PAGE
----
The push for health care pricing transparency has been gaining steam for the past couple of years. Progress has so far been measured in inches rather than miles, but this may change if the Trump administration has a say. The President is expected to release an executive order addressing health care pricing transparency which, if enacted, would require health care organizations to disclose pricing information to patients and employers, enabling them to view negotiated rates between insurance providers, hospitals, and doctors.
Challenges in Enforcing Price Transparency
This isn’t the administration’s first foray into improving health care pricing transparency. The President signed two bills into law in 2018, the Know the Lowest Price Act and the Patients’ Right to Know Drug Prices Act. These bills eliminated pharmacy gag clauses that prohibited pharmacists from letting consumers know if they could save money by paying for their prescriptions out-of-pocket rather than relying on their insurance company. And the Department of Health and Human Services announced just this month that prescription drug ads airing on television will be required to include pricing.
While these are good starts, there is still much work to be done to ensure prescription drug price transparency. The prescription drug rebate system, for one, could use a complete overhaul. And drug price transparency in and of itself isn’t enough to effect change in the competitive marketplace; consumers would benefit from additional information, such as knowing which medications are most effective for certain conditions. Key players such as MedSavvy are making an effort to tackle this problem, and the federal government is supporting a number of initiatives that would publicize information for consumers.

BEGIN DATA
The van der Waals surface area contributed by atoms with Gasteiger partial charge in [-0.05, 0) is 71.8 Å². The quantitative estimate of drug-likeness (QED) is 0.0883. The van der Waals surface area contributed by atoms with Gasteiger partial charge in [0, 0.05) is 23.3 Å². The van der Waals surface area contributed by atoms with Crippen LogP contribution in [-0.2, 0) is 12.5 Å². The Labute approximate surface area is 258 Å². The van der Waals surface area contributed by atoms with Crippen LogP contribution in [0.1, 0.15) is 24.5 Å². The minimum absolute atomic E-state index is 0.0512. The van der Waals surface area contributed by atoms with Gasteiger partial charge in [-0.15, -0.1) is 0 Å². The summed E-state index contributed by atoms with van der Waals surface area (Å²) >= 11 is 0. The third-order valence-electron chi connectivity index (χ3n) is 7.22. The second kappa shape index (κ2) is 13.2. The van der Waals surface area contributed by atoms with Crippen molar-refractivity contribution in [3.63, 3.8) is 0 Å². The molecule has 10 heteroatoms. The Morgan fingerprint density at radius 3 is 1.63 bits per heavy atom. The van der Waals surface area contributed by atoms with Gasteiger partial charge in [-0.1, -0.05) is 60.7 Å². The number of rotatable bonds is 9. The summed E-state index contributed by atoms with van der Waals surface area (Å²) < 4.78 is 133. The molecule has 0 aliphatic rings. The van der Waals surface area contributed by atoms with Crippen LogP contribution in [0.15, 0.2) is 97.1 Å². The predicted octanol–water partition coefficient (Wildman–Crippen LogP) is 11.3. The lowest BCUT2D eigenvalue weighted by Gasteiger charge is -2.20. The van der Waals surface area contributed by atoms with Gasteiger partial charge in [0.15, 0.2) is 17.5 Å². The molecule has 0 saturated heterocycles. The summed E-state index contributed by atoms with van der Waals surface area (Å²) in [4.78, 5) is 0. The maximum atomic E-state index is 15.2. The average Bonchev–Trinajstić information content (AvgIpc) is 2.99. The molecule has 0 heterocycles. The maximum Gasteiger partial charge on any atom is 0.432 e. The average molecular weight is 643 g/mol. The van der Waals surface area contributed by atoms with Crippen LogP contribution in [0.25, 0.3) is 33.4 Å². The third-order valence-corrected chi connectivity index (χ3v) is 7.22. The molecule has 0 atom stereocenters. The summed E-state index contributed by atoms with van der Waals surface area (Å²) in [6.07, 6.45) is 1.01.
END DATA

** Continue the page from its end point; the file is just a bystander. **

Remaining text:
Another goal of the Trump administration is to provide information on the quality of physician practices serving Medicare beneficiaries. A website called Physician Compare has been set up by the Centers for Medicare and Medicaid Services, and while it’s a step in the right direction, only about 20 percent of physicians are currently listed in the database and, because reporting is voluntary, the site doesn’t paint a full picture.
The government began requiring all hospitals in the U.S. to post price lists for their services and products online starting January 1. However, this law has yet to be enforced – and given the propensity for using acronyms, abbreviations, billing codes, and medical jargon, there is debate over whether these price lists are helping patients or confusing them.
Despite these challenges, the administration is moving full speed ahead to continue to implement changes in order to make the patient experience a more positive one. The end goal is to convince consumers that it’s worthwhile to comparison shop for health care services, something they have traditionally resisted.